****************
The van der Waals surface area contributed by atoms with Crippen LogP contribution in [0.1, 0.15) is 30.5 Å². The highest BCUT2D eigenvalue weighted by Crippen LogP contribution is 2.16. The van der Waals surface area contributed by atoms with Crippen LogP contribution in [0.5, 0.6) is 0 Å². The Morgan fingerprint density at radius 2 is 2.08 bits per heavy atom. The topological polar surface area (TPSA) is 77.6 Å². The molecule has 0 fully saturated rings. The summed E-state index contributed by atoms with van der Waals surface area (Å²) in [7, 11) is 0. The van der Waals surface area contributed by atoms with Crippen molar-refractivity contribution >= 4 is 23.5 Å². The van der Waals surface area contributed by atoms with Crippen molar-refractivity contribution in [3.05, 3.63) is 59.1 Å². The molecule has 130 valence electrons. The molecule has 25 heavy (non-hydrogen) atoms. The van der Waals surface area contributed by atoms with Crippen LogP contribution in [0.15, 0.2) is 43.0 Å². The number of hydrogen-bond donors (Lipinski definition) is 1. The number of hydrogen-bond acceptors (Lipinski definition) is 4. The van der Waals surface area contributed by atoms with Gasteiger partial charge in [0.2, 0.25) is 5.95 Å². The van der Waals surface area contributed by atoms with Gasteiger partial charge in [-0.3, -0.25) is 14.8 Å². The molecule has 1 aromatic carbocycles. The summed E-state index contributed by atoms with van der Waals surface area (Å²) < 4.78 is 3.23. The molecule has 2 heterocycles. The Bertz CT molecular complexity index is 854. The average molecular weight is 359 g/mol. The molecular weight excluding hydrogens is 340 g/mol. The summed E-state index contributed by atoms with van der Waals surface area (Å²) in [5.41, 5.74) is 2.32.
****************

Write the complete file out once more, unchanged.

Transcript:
The van der Waals surface area contributed by atoms with Crippen LogP contribution in [0.1, 0.15) is 30.5 Å². The highest BCUT2D eigenvalue weighted by Crippen LogP contribution is 2.16. The van der Waals surface area contributed by atoms with Crippen LogP contribution in [0.5, 0.6) is 0 Å². The Morgan fingerprint density at radius 2 is 2.08 bits per heavy atom. The topological polar surface area (TPSA) is 77.6 Å². The molecule has 0 fully saturated rings. The summed E-state index contributed by atoms with van der Waals surface area (Å²) in [7, 11) is 0. The van der Waals surface area contributed by atoms with Crippen molar-refractivity contribution >= 4 is 23.5 Å². The van der Waals surface area contributed by atoms with Crippen molar-refractivity contribution in [3.05, 3.63) is 59.1 Å². The molecule has 130 valence electrons. The molecule has 25 heavy (non-hydrogen) atoms. The van der Waals surface area contributed by atoms with Crippen LogP contribution in [0.15, 0.2) is 43.0 Å². The number of hydrogen-bond donors (Lipinski definition) is 1. The number of hydrogen-bond acceptors (Lipinski definition) is 4. The van der Waals surface area contributed by atoms with Gasteiger partial charge in [0.2, 0.25) is 5.95 Å². The van der Waals surface area contributed by atoms with Gasteiger partial charge in [-0.3, -0.25) is 14.8 Å². The molecule has 1 aromatic carbocycles. The summed E-state index contributed by atoms with van der Waals surface area (Å²) < 4.78 is 3.23. The molecule has 2 heterocycles. The Bertz CT molecular complexity index is 854. The average molecular weight is 359 g/mol. The molecular weight excluding hydrogens is 340 g/mol. The summed E-state index contributed by atoms with van der Waals surface area (Å²) in [5.41, 5.74) is 2.32.